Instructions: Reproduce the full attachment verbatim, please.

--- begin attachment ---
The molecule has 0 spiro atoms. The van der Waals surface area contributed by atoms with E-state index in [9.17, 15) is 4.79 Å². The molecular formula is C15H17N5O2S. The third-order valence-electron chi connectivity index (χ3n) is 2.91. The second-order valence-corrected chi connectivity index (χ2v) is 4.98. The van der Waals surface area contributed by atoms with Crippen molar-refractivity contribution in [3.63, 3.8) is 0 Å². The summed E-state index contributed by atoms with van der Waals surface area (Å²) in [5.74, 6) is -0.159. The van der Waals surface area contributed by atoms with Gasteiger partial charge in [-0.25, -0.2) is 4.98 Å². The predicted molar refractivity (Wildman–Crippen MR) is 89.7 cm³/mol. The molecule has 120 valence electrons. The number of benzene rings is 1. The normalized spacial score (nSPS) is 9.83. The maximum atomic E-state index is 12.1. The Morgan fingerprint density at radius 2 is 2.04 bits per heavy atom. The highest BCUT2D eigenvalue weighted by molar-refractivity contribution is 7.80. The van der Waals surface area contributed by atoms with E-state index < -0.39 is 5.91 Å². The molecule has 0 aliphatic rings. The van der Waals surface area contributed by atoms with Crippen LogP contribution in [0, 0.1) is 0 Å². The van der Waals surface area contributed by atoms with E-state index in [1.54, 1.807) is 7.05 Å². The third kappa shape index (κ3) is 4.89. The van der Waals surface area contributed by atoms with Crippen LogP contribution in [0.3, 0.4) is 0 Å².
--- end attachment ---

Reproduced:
The molecule has 0 spiro atoms. The van der Waals surface area contributed by atoms with E-state index in [9.17, 15) is 4.79 Å². The molecular formula is C15H17N5O2S. The third-order valence-electron chi connectivity index (χ3n) is 2.91. The second-order valence-corrected chi connectivity index (χ2v) is 4.98. The van der Waals surface area contributed by atoms with Crippen molar-refractivity contribution in [3.63, 3.8) is 0 Å². The summed E-state index contributed by atoms with van der Waals surface area (Å²) in [5.74, 6) is -0.159. The van der Waals surface area contributed by atoms with Gasteiger partial charge in [-0.25, -0.2) is 4.98 Å². The predicted molar refractivity (Wildman–Crippen MR) is 89.7 cm³/mol. The molecule has 120 valence electrons. The number of benzene rings is 1. The normalized spacial score (nSPS) is 9.83. The maximum atomic E-state index is 12.1. The Morgan fingerprint density at radius 2 is 2.04 bits per heavy atom. The highest BCUT2D eigenvalue weighted by molar-refractivity contribution is 7.80. The van der Waals surface area contributed by atoms with E-state index < -0.39 is 5.91 Å². The molecule has 0 aliphatic rings. The van der Waals surface area contributed by atoms with Crippen LogP contribution in [0, 0.1) is 0 Å². The van der Waals surface area contributed by atoms with E-state index in [1.54, 1.807) is 7.05 Å². The third kappa shape index (κ3) is 4.89. The van der Waals surface area contributed by atoms with Crippen LogP contribution in [0.3, 0.4) is 0 Å².